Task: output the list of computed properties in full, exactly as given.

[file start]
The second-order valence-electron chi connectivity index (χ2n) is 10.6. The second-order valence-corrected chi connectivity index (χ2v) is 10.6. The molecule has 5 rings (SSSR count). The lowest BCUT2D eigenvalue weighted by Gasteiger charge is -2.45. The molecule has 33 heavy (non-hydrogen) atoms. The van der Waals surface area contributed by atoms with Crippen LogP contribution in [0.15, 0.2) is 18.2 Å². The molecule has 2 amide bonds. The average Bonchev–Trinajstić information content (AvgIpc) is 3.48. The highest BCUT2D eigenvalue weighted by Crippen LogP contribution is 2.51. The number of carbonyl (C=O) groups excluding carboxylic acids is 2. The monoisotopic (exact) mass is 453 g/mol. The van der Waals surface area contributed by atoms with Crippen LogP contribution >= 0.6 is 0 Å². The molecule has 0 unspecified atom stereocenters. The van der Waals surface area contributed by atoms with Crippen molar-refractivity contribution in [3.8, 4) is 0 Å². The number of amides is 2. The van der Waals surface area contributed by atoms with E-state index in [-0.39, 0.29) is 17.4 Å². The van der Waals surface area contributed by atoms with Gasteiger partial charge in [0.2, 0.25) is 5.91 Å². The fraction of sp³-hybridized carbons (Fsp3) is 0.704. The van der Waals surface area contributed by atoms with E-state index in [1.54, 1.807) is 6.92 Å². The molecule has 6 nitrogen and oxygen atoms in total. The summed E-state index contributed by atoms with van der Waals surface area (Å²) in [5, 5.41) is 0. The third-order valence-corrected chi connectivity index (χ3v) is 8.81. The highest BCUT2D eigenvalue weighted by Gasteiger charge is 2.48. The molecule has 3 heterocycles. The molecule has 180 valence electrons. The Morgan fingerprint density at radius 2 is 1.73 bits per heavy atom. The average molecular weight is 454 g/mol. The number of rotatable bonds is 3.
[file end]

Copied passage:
The second-order valence-electron chi connectivity index (χ2n) is 10.6. The second-order valence-corrected chi connectivity index (χ2v) is 10.6. The molecule has 5 rings (SSSR count). The lowest BCUT2D eigenvalue weighted by Gasteiger charge is -2.45. The molecule has 33 heavy (non-hydrogen) atoms. The van der Waals surface area contributed by atoms with Crippen LogP contribution in [0.15, 0.2) is 18.2 Å². The molecule has 2 amide bonds. The average Bonchev–Trinajstić information content (AvgIpc) is 3.48. The highest BCUT2D eigenvalue weighted by Crippen LogP contribution is 2.51. The number of carbonyl (C=O) groups excluding carboxylic acids is 2. The monoisotopic (exact) mass is 453 g/mol. The van der Waals surface area contributed by atoms with Crippen LogP contribution >= 0.6 is 0 Å². The molecule has 0 unspecified atom stereocenters. The van der Waals surface area contributed by atoms with Crippen molar-refractivity contribution in [3.8, 4) is 0 Å². The number of amides is 2. The van der Waals surface area contributed by atoms with E-state index in [-0.39, 0.29) is 17.4 Å². The van der Waals surface area contributed by atoms with Gasteiger partial charge in [0.2, 0.25) is 5.91 Å². The fraction of sp³-hybridized carbons (Fsp3) is 0.704. The van der Waals surface area contributed by atoms with E-state index in [1.54, 1.807) is 6.92 Å². The molecule has 6 nitrogen and oxygen atoms in total. The summed E-state index contributed by atoms with van der Waals surface area (Å²) in [5, 5.41) is 0. The third-order valence-corrected chi connectivity index (χ3v) is 8.81. The highest BCUT2D eigenvalue weighted by Gasteiger charge is 2.48. The molecule has 3 heterocycles. The molecule has 180 valence electrons. The Morgan fingerprint density at radius 2 is 1.73 bits per heavy atom. The average molecular weight is 454 g/mol. The number of rotatable bonds is 3.